In this provocative book, Enzo Traverso analyses this historical metamorphosis. The End of Jewish Modernity does not condemn or justify, but rather meditates on a closed experience in order to save its heritage, a now threatened by both conservative apology and sterile posthumous idealisation.

The 9/11 Generation: Youth, Rights, and Solidarity in the War on Terror by Sunaina Marr Maira

September 1, 2016 | ISBN: 1479817694, 1479880515 | English | 320 pages | PDF | 4 MB

Explores how young people from communities targeted in the War on Terror engage with the “political,” even while they are under constant scrutiny and surveillance
Since the attacks of 9/11, the banner of national security has led to intense monitoring of the politics of Muslim and Arab Americans. Young people from these communities have come of age in a time when the question of political engagement is both urgent and fraught.
In The 9/11 Generation, Sunaina Marr Maira uses extensive ethnography to understand the meaning of political subjecthood and mobilization for Arab, South Asian, and Afghan American youth. Maira explores how young people from communities targeted in the War on Terror engage with the “political,” forging coalitions based on new racial and ethnic categories, even while they are under constant scrutiny and surveillance, and organizing around notions of civil rights and human rights. The 9/11 Generation explores the possibilities and pitfalls of rights-based organizing at a moment when the vocabulary of rights and democracy has been used to justify imperial interventions, such as the U.S. wars in Iraq and Afghanistan. Maira further reconsiders political solidarity in cross-racial and interfaith alliances at a time when U.S. nationalism is understood as not just multicultural but also post-racial. Throughout, she weaves stories of post-9/11 youth activism through key debates about neoliberal democracy, the “radicalization” of Muslim youth, gender, and humanitarianism.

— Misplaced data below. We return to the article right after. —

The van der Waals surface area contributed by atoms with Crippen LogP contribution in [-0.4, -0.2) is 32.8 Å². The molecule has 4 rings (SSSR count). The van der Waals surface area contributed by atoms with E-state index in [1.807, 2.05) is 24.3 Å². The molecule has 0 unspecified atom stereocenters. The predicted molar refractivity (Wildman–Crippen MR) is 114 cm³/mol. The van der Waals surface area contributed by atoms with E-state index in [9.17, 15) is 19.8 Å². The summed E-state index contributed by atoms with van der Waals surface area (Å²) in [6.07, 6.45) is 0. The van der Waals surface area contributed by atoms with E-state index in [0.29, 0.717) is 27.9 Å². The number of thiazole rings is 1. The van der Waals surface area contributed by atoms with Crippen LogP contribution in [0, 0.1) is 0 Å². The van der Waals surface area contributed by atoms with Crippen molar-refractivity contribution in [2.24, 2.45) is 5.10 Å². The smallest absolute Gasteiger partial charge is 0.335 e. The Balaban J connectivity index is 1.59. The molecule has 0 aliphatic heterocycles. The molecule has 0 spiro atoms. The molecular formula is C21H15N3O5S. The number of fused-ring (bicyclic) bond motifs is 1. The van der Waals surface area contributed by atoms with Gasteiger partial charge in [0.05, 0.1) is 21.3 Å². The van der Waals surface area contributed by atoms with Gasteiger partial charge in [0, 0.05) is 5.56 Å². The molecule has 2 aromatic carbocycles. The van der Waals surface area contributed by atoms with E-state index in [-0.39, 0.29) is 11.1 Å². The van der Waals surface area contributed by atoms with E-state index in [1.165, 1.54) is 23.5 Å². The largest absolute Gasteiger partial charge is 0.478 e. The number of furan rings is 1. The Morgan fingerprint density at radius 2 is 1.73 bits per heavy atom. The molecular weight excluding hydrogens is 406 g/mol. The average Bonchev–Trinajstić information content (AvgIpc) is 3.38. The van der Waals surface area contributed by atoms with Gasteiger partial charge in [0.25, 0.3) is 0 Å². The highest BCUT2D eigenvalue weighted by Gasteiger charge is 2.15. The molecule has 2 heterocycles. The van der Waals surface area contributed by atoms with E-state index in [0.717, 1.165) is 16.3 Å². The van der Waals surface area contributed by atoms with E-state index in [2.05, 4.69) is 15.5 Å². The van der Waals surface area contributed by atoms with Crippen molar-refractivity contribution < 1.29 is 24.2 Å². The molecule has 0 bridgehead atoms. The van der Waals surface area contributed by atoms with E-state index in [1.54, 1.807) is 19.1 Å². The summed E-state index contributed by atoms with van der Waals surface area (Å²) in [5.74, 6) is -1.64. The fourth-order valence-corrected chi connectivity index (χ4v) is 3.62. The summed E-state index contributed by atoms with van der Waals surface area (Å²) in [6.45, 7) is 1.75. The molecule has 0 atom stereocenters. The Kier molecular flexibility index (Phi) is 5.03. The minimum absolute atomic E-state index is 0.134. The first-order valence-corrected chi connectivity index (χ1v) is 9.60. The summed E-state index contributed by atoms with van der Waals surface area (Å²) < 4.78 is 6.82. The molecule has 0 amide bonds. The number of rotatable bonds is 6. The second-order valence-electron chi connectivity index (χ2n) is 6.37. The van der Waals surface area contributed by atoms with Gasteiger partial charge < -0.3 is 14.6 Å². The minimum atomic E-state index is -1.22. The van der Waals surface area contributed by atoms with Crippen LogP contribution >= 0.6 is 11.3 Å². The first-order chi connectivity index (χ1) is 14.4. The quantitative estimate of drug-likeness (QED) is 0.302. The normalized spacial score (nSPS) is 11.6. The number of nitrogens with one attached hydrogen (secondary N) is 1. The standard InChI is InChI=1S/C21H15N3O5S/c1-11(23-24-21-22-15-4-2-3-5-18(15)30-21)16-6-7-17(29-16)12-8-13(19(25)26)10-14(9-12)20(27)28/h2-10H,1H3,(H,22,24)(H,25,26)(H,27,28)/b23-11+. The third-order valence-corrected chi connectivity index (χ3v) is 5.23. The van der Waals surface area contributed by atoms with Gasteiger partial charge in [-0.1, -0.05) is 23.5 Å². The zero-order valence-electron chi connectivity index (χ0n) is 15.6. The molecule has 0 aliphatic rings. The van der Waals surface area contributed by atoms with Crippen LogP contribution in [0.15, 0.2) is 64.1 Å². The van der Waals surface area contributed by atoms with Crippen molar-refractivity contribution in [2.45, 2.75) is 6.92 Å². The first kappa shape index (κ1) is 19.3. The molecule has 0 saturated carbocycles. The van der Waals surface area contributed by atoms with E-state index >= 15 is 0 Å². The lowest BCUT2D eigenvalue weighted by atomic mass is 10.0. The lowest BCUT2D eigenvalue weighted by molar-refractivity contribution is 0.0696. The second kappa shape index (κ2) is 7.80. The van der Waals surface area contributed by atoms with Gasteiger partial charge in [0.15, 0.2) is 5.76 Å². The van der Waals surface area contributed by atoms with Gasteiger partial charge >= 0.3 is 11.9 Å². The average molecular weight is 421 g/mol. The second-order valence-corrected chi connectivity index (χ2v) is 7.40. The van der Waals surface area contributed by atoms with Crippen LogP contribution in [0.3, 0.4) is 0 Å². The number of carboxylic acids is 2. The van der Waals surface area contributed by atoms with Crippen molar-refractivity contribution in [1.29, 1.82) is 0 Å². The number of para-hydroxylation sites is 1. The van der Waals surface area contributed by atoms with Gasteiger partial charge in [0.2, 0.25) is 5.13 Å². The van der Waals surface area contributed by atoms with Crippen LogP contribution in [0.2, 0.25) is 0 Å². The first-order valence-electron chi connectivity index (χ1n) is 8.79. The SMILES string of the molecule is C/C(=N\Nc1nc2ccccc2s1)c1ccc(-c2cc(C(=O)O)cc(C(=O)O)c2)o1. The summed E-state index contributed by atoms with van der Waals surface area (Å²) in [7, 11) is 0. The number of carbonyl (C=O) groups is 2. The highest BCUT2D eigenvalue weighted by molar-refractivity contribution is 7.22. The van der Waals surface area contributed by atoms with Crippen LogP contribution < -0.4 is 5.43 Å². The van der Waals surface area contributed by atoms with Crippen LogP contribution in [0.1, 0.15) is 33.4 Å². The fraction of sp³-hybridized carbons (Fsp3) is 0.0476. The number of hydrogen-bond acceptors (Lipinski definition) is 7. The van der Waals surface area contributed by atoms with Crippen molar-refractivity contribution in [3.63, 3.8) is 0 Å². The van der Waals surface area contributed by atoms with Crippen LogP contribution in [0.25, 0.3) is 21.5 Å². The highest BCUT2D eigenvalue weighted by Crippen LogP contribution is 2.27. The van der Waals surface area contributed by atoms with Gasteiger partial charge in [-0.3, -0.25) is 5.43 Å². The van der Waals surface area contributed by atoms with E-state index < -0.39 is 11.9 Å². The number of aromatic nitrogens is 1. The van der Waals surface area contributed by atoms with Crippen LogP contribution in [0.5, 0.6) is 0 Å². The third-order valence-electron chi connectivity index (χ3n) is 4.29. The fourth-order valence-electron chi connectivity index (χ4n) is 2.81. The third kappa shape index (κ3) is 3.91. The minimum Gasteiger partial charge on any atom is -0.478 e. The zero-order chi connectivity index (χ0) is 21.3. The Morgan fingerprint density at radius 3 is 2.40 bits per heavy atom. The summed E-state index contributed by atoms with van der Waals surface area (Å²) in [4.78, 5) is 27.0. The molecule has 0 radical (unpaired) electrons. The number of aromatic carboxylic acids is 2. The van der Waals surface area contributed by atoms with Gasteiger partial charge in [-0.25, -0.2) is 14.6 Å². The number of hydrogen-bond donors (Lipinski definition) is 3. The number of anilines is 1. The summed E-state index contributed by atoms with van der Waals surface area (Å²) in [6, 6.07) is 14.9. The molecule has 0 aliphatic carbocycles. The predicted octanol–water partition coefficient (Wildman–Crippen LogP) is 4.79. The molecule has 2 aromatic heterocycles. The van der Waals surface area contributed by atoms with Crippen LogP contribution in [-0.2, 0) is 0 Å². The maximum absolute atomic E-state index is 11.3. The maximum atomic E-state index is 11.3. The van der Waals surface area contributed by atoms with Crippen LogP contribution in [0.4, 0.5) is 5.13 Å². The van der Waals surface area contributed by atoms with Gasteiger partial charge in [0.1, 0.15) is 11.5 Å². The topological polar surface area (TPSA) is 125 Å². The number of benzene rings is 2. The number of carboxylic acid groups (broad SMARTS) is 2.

The Russian Empire and the World, 1700-1917: The Geopolitics of Expansion and Containment by John P. LeDonne

1997 | ISBN: 0195109279, 0195109260 | English | 416 pages | PDF | 8 MB

Both an historical survey of Russia’s expansion during the Imperial Period (1700–1917) and a geopolitical interpretation of its motive and goals, this text also analyzes the policies to contain that expansion on a global scale. The Russian Empire and The World postulates the existence of a permanent geopolitical framework called the Heartland within which a Russian core area fought for hegemony. The text brings together various strands of Russian foreign policy before 1917, showing the consistency and importance of the policy’s purpose and methods. It draws valuable lessons to help readers understand Soviet foreign policy and the renewed pressures Russia faces to restore its position within the Heartland, making this an ideal text for courses in Russian History, International Relations, and Political Science. Ranging from the beginning of the eighteenth century to the end of World War I, The Russian Empire and The World offers the most successful explanation as to how, despite reversals and limitations, Russia succeeded in becoming the world’s largest contiguous land empire in European history.